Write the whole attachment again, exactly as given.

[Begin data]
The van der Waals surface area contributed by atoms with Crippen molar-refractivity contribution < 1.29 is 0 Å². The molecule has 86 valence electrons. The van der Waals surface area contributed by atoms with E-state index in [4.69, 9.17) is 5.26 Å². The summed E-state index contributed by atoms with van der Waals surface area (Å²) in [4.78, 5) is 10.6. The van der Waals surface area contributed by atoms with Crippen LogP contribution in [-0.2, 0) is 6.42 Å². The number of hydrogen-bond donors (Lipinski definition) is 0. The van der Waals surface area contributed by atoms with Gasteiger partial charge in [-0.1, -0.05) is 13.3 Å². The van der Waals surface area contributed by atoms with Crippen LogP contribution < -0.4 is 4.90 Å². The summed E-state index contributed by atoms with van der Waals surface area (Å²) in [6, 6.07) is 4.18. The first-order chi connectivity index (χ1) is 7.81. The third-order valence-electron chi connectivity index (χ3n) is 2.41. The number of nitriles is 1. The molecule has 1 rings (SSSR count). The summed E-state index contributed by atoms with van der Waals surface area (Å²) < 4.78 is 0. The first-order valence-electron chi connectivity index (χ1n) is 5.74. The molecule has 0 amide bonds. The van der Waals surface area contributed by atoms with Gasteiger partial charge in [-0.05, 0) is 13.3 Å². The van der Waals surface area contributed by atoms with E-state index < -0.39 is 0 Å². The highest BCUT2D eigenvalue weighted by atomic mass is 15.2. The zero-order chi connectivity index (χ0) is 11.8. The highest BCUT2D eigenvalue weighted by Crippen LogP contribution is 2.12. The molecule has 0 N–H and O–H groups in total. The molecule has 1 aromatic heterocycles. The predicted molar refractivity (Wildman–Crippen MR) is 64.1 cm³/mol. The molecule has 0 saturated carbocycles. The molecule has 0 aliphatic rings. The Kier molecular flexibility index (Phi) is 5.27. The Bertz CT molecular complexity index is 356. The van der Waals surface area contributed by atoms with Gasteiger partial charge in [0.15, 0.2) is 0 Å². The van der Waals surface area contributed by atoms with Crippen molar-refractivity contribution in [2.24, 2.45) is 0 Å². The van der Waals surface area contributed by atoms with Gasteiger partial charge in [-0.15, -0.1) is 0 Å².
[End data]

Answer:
The van der Waals surface area contributed by atoms with Crippen molar-refractivity contribution < 1.29 is 0 Å². The molecule has 86 valence electrons. The van der Waals surface area contributed by atoms with E-state index in [4.69, 9.17) is 5.26 Å². The summed E-state index contributed by atoms with van der Waals surface area (Å²) in [4.78, 5) is 10.6. The van der Waals surface area contributed by atoms with Crippen LogP contribution in [-0.2, 0) is 6.42 Å². The number of hydrogen-bond donors (Lipinski definition) is 0. The van der Waals surface area contributed by atoms with Gasteiger partial charge in [-0.1, -0.05) is 13.3 Å². The van der Waals surface area contributed by atoms with Crippen LogP contribution < -0.4 is 4.90 Å². The summed E-state index contributed by atoms with van der Waals surface area (Å²) in [6, 6.07) is 4.18. The first-order chi connectivity index (χ1) is 7.81. The third-order valence-electron chi connectivity index (χ3n) is 2.41. The number of nitriles is 1. The molecule has 1 rings (SSSR count). The summed E-state index contributed by atoms with van der Waals surface area (Å²) < 4.78 is 0. The first-order valence-electron chi connectivity index (χ1n) is 5.74. The molecule has 0 amide bonds. The van der Waals surface area contributed by atoms with Gasteiger partial charge in [-0.05, 0) is 13.3 Å². The van der Waals surface area contributed by atoms with E-state index < -0.39 is 0 Å². The highest BCUT2D eigenvalue weighted by atomic mass is 15.2. The zero-order chi connectivity index (χ0) is 11.8. The highest BCUT2D eigenvalue weighted by Crippen LogP contribution is 2.12. The molecule has 0 N–H and O–H groups in total. The molecule has 1 aromatic heterocycles. The predicted molar refractivity (Wildman–Crippen MR) is 64.1 cm³/mol. The molecule has 0 saturated carbocycles. The molecule has 0 aliphatic rings. The Kier molecular flexibility index (Phi) is 5.27. The Bertz CT molecular complexity index is 356. The van der Waals surface area contributed by atoms with Gasteiger partial charge in [0.15, 0.2) is 0 Å². The van der Waals surface area contributed by atoms with Crippen molar-refractivity contribution in [2.24, 2.45) is 0 Å². The van der Waals surface area contributed by atoms with Gasteiger partial charge in [-0.15, -0.1) is 0 Å².